Monday, May 30, 2011
The Retreats Group is working in three magnificent properties around Pembrokeshire: Roch Castle and, in St. Davids, Twr-y-Felin, and the Penrhiw Priory.
In the Retreat Group website you can read this description of the last one:
"Penrhiw Priory was originally built in 1884 by the Church in Wales as a Vicarage. It was built on the site of a large longhouse farm building. The design was carried out by John Middleton and Son of Cheltenham.
Penrhiw is a fine example of high Victorian architecture, built in Tudorbethan style with squared Caerbwdi rubble stone, limestone ashlar dressings, steep slate roofs with bargeboards, terracotta ridge tiles and tall stone stacks. The interior woodwork is pitch pine; deep skirting boards. Large panelled doors, panelled window reveals and a lovely staircase. There are also two fine fireplaces with decorative tiles by William De Morgan the celebrated Arts and Crafts ceramics maker.
During the 20th Century Pen Rhiw ceased to be a vicarage and saw other uses. The local Doctor lived there and then Colonel and Mrs Weir ran it as a guest house for many years. During their tenure Anthony Eden [later Prime minister of the U.K.] stayed at Penrhiw a number of times.
In the 1960's the property became a Priory for the Community of St. John the Evangelist and was extended to 20 bedrooms, three reception rooms and a chapel. In 1985 the nuns left the Priory and it was sold by the Church in Wales in 1988 to Steve and Lis Cousens who ran it until 2000 as a centre for groups, hosting up to 30 people at a time. Tim Sime ran it as a Retreat for 4 years and then it was sold it to Adam Hill and Rachael Knott in 2004. Penrhiw was acquired by The Retreats Group Trust in 2009. A restoration contract was awarded to Carreg Construction in July 2009 under the design and supervision of Architects Acanthus Holden.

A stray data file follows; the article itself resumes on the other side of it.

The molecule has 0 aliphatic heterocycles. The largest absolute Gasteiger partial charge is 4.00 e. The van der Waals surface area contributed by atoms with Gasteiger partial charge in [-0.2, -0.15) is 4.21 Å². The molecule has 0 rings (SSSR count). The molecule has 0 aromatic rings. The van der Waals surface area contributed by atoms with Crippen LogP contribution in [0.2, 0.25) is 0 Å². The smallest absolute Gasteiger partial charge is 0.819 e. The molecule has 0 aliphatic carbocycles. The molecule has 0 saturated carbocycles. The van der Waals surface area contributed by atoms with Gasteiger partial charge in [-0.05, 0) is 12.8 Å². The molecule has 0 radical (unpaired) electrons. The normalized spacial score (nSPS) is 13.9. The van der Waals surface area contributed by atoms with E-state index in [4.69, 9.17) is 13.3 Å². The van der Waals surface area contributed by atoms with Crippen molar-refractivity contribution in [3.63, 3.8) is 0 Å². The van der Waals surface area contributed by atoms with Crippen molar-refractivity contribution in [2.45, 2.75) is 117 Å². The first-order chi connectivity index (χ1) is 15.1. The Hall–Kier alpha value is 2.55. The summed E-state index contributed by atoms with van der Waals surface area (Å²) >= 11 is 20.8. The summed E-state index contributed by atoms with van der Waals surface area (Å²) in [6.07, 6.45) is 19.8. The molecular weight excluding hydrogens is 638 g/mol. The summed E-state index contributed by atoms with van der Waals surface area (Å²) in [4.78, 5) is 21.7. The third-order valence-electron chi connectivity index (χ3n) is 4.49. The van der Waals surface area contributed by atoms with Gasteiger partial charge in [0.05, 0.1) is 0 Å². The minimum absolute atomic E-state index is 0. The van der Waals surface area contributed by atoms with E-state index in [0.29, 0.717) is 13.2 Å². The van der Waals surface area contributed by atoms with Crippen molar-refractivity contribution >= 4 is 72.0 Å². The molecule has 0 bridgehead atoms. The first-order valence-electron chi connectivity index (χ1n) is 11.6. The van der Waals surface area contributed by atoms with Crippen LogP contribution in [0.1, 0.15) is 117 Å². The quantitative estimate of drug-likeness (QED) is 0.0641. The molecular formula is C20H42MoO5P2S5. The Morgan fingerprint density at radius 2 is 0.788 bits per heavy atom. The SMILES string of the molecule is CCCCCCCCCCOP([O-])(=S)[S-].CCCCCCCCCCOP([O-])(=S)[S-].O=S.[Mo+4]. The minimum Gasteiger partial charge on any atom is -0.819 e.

Penrhiw will re-open as a Retreat in May 2011."
This picture was taken today, May 30th.
Sunday, May 29, 2011
This view of St. Davids is a masterpiece by our friend Graham: a brilliant and moving painting about the city.
Go there, you will enjoy a great art show!
Saturday, May 14, 2011
Pembrokeshire's National Park has been selected by National Geographic as the second of the 10 best coastal destination of the world, but today St. Davids is looking greener than ever.
Here is a representative sampling of additional anonymous comments from the panelists. They are not necessarily the views of the National Geographic Society:
"Magnificent protected coastline from both ecological and geological perspectives. Land-based and marine-based conservation tourism appeals to all ages. Current stewardship practices maintain quality and integrity."
"Wales has done a terrific job of sustainable development, including its coastline. The newly linked coastal walk will be one of the most scenic hiking paths in Europe. Citizens work hard at making sure that their coastal environment remains authentic and unspoiled. The seafood and food grown in the adjoining fields are culinary treats."
"A future issue will be one of getting ‘loved to death,’ such as segments of the coastal path. But still magical."
"Fabulous example of coastal protection with a very established tourism industry."